Six months after the FBI searched Trump’s Mar-a-Lago residence and seized 15 boxes of material, FBI agents were once again back at the home of the former president yesterday, The unannounced raid by the FBI and Department of Justice has prompted more critics and questions about the president’s possible retention of classified information – and also the necessity of federal agents coming to seize the documents from his home.

The Department of Justice currently has two ongoing investigations involving the former president – one involving the 2020 election and alleged attempts to overturn the results, and the other involving the improper handling of classified materials related to the Presidential Records Act. We previously discussed the difficulty in making any prosecutions involving the PRA, given the executive branch role in establishing classification policies and procedures and the unprecedented nature of prosecuting a former president for such a breach.

It’s unclear what information was taken as a result of yesterday’s search, but news outlets are reporting boxes of information (although not as much as the prior seizure), were removed.

CNN reports that in June DoJ counterintelligence officers visited Trump’s residence, met with his attorney’s, and viewed areas where presidential records were being stored. They allegedly advised Trump’s attorneys to further secure the area where the documents were stored, and a padlock was added, according to CNN.

Sourced reports are slim and speculation is high, but at a bare minimum maybe it looks like Mar-a-Lago could use a portable SCIF situation?

Section 2071 of Title 18 of the U.S. Code is having a moment in the spotlight, with many speculating that if classified documents are found and Trump was found to be retaining information he shouldn’t have, prosecution under Section 2017 could result in disqualification from holding a federal office.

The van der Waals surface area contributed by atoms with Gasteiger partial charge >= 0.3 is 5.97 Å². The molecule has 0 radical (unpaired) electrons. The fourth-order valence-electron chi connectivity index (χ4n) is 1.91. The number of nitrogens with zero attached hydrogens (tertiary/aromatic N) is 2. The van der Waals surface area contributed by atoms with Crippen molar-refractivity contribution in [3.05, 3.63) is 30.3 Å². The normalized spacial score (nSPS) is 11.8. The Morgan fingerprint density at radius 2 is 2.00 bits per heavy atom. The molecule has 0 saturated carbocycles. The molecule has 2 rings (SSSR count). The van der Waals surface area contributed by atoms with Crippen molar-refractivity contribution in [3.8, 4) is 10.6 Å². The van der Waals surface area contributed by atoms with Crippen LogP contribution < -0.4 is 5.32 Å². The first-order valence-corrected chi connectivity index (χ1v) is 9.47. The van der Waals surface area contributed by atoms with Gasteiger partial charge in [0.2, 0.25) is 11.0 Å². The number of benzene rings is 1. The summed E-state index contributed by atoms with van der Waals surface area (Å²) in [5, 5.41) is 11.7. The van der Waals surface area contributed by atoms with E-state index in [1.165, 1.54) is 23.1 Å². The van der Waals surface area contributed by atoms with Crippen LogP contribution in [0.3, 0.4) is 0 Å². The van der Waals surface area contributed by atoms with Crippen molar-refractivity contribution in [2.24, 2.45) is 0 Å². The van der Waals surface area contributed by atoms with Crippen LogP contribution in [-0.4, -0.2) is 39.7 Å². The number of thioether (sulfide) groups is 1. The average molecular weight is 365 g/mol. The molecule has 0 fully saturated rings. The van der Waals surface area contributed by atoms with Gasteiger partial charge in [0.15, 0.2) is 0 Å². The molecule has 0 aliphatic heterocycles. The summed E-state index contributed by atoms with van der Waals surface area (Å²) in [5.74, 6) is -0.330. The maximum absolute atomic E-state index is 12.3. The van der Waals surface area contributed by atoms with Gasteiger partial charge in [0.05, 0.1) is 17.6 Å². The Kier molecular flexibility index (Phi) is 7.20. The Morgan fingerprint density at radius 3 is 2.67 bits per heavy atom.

Constitutional scholars have been quick to point out that those same prohibitions don’t exist in the Constitution, and would be unlikely to hold up even if a prosecution under Section 2071 occurred.

WHAT IS THE PRESIDENTIAL RECORDS ACT?

The Presidential Records Act establishes public ownership of official records of the president and vice president, beginning in 1981 with the Reagan Administration. Previously, presidential documents could be considered private records, but the PRA makes them public records governed by the NARA.

While the PRA establishes procedures for record keeping, it doesn’t carry clear penalties for failing to adhere to the act itself, and it’s unclear what – if any – consequences Trump could face if he improperly took, or even destroyed documents.

It’s also unlikely Trump would face prosecution for holding classified documents – unless the Justice Department could prove the documents remained classified, the president knew they were classified, and he willfully took them. Per the president’s executive authority over classification, he would technically have the authority to declassify documents at any time. The action would need to be taken in writing (not tweeting), but could be as simple as crossing off the classification markings.

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